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Open Access Hypothesis

Introduction of virtual microscopy in routine surgical pathology - a hypothesis and personal view from Europe

Klaus Kayser

Author affiliations

Director, UICC-TPCC, Institute of Pathology, Charite, Charite Platz 1, D-10117, Berlin, Germany

Citation and License

Diagnostic Pathology 2012, 7:48  doi:10.1186/1746-1596-7-48

Published: 30 April 2012

Abstract

The technology of whole image acquisition from histological glass slides (Virtual slides, (VS)) and its associated software such as image storage, viewers, and virtual microscopy (VM), has matured in the recent years. There is an ongoing discussion whether to introduce VM into routine diagnostic surgical pathology (tissue-based diagnosis) or not, and if these are to be introduced how best to do this. The discussion also centres around how to substantially define the mandatory standards and working conditions related to introducing VM. This article briefly describes some hypotheses alongside our perspective and that of several of our European colleagues who have experienced VS and VM either in research or routine praxis. After consideration of the different opinions and published data the following statements can be derived: 1. Experiences from static and remote telepathology as well as from daily routine diagnoses, confirm that VM is a diagnostic tool that can be handled with the same diagnostic accuracy as conventional microscopy; at least no statistically significant differences (p > 0.05) exist. 2. VM possesses several practical advantages in comparison to conventional microscopy; such as digital image storage and retrieval and contemporary display of multiple images (acquired from different stains, and/or different cases). 3. VM enables fast and efficient feedback between the pathologist and the laboratory in terms of ordered additional stains, automated access to the latest research for references, and fast consultation with outstanding telepathology experts. 4. Industry has already invested “big money” into this technology which certainly will be of influence in its future development. The main constraints against VM include the questionable reimbursement of the initial investment, the missing direct and short term financial benefit, and the loss of potential biological identity between the patient and the examined tissue. This article tries to analyze and evaluate the factors that influence the implementation of VM into routine tissue-based diagnosis, for example in combination with predictive diagnosis. It focuses on describing the advantages of modern and innovative electronically based communication technology.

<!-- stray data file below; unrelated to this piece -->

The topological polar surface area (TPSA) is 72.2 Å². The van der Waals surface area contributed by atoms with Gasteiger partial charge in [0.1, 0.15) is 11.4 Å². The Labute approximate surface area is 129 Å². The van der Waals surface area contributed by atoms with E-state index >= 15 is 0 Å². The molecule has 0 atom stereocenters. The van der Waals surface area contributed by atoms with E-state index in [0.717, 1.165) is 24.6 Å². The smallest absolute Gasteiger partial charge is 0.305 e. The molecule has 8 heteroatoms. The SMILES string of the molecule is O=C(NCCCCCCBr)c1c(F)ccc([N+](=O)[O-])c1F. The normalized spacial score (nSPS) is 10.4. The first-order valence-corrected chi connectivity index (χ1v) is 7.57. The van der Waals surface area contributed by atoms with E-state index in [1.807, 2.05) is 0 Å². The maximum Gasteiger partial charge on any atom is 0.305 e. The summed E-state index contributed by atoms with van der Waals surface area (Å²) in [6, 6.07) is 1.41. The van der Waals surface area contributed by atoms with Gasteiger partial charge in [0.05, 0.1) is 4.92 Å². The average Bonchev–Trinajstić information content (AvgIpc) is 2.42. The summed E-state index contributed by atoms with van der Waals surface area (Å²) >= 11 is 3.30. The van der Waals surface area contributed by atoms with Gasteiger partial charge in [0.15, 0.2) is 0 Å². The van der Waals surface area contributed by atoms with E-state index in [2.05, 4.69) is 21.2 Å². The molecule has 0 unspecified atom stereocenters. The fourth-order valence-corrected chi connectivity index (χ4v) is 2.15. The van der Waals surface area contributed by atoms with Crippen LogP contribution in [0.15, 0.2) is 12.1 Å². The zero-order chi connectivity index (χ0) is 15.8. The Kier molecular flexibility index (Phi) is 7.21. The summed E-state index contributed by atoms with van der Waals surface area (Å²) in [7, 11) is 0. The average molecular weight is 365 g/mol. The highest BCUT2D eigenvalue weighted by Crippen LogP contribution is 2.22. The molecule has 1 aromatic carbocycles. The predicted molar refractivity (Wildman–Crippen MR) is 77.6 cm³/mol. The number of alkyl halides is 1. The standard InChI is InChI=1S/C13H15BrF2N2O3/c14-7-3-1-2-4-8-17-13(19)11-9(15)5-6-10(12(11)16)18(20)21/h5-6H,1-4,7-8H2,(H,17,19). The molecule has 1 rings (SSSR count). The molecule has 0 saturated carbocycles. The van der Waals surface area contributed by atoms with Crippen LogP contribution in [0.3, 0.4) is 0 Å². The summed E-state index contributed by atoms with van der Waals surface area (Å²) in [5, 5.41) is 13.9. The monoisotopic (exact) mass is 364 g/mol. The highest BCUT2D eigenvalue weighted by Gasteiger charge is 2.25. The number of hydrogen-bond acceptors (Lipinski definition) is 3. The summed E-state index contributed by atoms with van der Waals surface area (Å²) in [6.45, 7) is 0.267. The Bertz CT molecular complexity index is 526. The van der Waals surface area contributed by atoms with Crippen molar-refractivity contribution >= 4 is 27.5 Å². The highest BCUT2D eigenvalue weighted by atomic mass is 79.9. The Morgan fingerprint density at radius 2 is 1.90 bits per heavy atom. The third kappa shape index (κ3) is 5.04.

Virtual Slides

The virtual slide(s) for this article can be found here: http://www.diagnosticpathology.diagnomx.eu/vs/1245603103708547 webcite